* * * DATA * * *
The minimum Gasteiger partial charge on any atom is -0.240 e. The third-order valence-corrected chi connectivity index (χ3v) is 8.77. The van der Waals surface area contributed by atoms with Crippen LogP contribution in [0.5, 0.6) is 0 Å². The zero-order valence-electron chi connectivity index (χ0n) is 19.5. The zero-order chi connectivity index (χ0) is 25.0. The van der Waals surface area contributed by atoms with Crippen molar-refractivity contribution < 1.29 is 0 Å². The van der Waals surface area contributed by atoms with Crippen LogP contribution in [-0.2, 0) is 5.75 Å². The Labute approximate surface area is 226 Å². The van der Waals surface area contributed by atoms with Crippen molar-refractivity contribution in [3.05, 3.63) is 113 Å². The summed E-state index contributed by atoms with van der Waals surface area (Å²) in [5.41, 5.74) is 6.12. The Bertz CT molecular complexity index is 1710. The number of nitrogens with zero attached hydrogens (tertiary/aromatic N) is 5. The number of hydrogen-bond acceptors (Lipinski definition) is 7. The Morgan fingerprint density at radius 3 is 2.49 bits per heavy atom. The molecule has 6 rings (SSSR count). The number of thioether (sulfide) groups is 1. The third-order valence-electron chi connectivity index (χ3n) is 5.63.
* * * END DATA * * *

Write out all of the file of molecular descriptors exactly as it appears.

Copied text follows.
The minimum Gasteiger partial charge on any atom is -0.240 e. The third-order valence-corrected chi connectivity index (χ3v) is 8.77. The van der Waals surface area contributed by atoms with Crippen LogP contribution in [0.5, 0.6) is 0 Å². The zero-order valence-electron chi connectivity index (χ0n) is 19.5. The zero-order chi connectivity index (χ0) is 25.0. The van der Waals surface area contributed by atoms with Crippen molar-refractivity contribution < 1.29 is 0 Å². The van der Waals surface area contributed by atoms with Crippen LogP contribution in [-0.2, 0) is 5.75 Å². The Labute approximate surface area is 226 Å². The van der Waals surface area contributed by atoms with Crippen molar-refractivity contribution in [3.05, 3.63) is 113 Å². The summed E-state index contributed by atoms with van der Waals surface area (Å²) in [5.41, 5.74) is 6.12. The Bertz CT molecular complexity index is 1710. The number of nitrogens with zero attached hydrogens (tertiary/aromatic N) is 5. The number of hydrogen-bond acceptors (Lipinski definition) is 7. The Morgan fingerprint density at radius 3 is 2.49 bits per heavy atom. The molecule has 6 rings (SSSR count). The number of thioether (sulfide) groups is 1. The third-order valence-electron chi connectivity index (χ3n) is 5.63.